The use of very high resolution orography, as in the GDPS, when implemented in ECCC’s 10-km continental-scale regional deterministic prediction system, is found to result in severe under-prediction of freezing rain accumulations in the valleys around the Canadian Rockies. Further investigation reveals a pattern of spurious winter-time warming in these valleys, which is also evident in the GDPS simulations to some extent. In order to better comprehend the underlying issues, theoretical test models with the characteristic numerical details identical to GEM, i.e. terrain-following vertical coordinate with semi-Lagrangian treatment for advection, were developed to simulate one-dimensional and two-dimensional flows in the presence of mountains and valleys of specified resolutions.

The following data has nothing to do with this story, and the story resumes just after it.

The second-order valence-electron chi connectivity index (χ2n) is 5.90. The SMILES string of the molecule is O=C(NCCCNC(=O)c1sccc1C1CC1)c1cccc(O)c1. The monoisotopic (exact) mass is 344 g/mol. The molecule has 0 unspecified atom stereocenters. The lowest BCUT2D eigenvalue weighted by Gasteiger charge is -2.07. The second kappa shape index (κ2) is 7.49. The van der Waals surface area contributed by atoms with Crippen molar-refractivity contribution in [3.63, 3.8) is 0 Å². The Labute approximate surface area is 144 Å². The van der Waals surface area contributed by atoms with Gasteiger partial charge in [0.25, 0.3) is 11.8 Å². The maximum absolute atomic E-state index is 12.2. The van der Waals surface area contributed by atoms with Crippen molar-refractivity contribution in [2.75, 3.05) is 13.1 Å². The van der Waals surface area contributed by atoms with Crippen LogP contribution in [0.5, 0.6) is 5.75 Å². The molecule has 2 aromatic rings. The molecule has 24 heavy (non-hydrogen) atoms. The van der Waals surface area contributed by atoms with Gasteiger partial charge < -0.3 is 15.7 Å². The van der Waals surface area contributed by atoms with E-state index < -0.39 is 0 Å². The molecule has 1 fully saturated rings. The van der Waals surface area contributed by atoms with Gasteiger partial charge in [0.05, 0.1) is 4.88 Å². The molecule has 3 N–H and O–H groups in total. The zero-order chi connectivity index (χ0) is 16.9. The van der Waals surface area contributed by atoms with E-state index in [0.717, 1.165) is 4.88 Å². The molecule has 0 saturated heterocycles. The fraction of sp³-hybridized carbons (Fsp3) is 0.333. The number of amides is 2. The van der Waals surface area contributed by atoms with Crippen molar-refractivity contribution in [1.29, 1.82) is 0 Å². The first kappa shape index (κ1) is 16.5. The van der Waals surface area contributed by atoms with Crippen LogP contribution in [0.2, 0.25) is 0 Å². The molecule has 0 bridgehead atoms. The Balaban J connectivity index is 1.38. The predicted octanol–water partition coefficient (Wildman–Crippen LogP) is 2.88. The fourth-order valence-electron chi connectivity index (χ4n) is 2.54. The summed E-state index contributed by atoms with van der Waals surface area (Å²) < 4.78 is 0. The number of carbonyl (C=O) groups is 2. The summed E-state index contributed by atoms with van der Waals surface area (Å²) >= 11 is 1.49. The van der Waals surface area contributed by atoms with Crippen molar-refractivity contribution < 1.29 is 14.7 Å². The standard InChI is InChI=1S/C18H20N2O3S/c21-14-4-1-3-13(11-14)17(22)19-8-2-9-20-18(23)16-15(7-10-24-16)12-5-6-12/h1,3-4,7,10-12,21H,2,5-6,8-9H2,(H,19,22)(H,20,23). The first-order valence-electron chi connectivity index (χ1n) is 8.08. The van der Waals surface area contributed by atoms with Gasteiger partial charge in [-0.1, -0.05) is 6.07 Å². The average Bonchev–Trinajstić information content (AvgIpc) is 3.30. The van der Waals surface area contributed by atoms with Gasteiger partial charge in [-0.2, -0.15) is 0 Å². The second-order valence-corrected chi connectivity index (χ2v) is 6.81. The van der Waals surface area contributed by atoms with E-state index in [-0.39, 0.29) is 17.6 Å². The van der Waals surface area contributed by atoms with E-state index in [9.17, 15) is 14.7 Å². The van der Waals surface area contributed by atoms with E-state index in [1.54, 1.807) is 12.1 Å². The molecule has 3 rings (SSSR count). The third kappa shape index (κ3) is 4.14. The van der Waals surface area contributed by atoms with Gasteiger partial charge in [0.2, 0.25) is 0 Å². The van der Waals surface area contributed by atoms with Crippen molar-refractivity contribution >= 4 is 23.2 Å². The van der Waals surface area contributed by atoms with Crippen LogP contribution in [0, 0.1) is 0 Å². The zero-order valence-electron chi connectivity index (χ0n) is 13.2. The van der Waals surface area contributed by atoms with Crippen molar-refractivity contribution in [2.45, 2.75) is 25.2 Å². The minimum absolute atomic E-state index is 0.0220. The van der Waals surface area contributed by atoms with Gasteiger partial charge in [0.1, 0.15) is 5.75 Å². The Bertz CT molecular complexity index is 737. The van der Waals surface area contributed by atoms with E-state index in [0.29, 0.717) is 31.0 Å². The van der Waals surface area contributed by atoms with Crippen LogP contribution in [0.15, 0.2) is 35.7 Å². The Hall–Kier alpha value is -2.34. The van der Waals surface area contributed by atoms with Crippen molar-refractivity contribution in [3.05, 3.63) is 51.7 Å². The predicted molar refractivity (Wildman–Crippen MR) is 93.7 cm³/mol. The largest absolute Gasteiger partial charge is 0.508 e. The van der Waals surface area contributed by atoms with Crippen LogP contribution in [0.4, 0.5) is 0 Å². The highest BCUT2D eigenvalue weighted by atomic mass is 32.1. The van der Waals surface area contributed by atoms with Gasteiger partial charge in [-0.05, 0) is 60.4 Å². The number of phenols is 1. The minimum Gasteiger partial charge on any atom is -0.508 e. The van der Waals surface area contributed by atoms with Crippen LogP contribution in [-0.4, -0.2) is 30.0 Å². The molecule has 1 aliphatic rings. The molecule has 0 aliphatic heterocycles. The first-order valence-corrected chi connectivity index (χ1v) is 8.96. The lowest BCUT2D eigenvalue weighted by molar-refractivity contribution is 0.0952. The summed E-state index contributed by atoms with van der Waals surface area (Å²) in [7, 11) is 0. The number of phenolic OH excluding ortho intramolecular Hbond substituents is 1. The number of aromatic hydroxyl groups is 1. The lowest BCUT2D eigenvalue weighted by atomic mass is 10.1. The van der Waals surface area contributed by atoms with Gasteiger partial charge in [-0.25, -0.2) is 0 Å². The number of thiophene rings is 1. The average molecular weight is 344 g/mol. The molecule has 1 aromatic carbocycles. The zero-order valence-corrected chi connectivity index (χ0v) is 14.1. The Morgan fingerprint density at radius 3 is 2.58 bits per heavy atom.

With the help of one dimensional shallow water problem in the presence of orography, the effective resolution, i.e., the smallest scales that are resolved by a model with sufficient accuracy, has been found to be larger than 6Δ for the GEM numerics. The one-dimensional problem shows that orography scales below the effective resolution can lead to considerable distortions in the solution. Super-critical flow over two-dimensional valleys with statically stable conditions reconfirms these findings. Furthermore, the two-dimensional model demonstrates that error in the flow representation at scales below a model’s effective resolution can lead to secondary erroneous signals similar to valley warming in the full three-dimensional case. The results from this study highlight the importance of appropriately filtering orography scales in accordance with a model’s effective resolution in order to obtain acceptable forecast guidance in the presence of complex terrain. The different test problems and the associated findings will be presented at the conference.